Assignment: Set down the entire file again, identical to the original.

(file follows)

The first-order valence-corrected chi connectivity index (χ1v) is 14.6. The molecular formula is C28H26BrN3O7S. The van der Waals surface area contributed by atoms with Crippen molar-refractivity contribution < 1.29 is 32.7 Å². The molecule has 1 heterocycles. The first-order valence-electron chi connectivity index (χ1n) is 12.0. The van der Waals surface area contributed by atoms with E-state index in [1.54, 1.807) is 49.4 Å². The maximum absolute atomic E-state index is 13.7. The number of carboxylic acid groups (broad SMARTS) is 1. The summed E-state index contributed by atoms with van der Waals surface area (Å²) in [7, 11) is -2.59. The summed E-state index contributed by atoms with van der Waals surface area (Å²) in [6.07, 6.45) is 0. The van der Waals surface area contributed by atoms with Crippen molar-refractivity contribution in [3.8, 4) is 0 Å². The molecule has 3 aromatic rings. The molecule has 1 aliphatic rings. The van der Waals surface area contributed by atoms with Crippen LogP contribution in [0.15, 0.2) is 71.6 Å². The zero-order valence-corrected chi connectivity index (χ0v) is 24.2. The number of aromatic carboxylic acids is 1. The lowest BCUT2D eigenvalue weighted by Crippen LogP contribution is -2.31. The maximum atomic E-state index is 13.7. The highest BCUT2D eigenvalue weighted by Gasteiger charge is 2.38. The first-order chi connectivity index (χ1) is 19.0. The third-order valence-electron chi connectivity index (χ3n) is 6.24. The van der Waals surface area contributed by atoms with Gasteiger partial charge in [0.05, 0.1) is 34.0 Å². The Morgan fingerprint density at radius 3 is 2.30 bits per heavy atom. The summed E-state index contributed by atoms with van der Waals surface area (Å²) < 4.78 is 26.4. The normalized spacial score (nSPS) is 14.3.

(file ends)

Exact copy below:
The first-order valence-corrected chi connectivity index (χ1v) is 14.6. The molecular formula is C28H26BrN3O7S. The van der Waals surface area contributed by atoms with Crippen molar-refractivity contribution < 1.29 is 32.7 Å². The molecule has 1 heterocycles. The first-order valence-electron chi connectivity index (χ1n) is 12.0. The van der Waals surface area contributed by atoms with E-state index in [1.54, 1.807) is 49.4 Å². The maximum absolute atomic E-state index is 13.7. The number of carboxylic acid groups (broad SMARTS) is 1. The summed E-state index contributed by atoms with van der Waals surface area (Å²) in [7, 11) is -2.59. The summed E-state index contributed by atoms with van der Waals surface area (Å²) in [6.07, 6.45) is 0. The van der Waals surface area contributed by atoms with Crippen molar-refractivity contribution in [3.8, 4) is 0 Å². The molecule has 3 aromatic rings. The molecule has 1 aliphatic rings. The van der Waals surface area contributed by atoms with Crippen LogP contribution in [0.15, 0.2) is 71.6 Å². The zero-order valence-corrected chi connectivity index (χ0v) is 24.2. The number of aromatic carboxylic acids is 1. The lowest BCUT2D eigenvalue weighted by Crippen LogP contribution is -2.31. The maximum atomic E-state index is 13.7. The highest BCUT2D eigenvalue weighted by Gasteiger charge is 2.38. The first-order chi connectivity index (χ1) is 19.0. The third-order valence-electron chi connectivity index (χ3n) is 6.24. The van der Waals surface area contributed by atoms with Gasteiger partial charge in [0.05, 0.1) is 34.0 Å². The Morgan fingerprint density at radius 3 is 2.30 bits per heavy atom. The summed E-state index contributed by atoms with van der Waals surface area (Å²) < 4.78 is 26.4. The normalized spacial score (nSPS) is 14.3.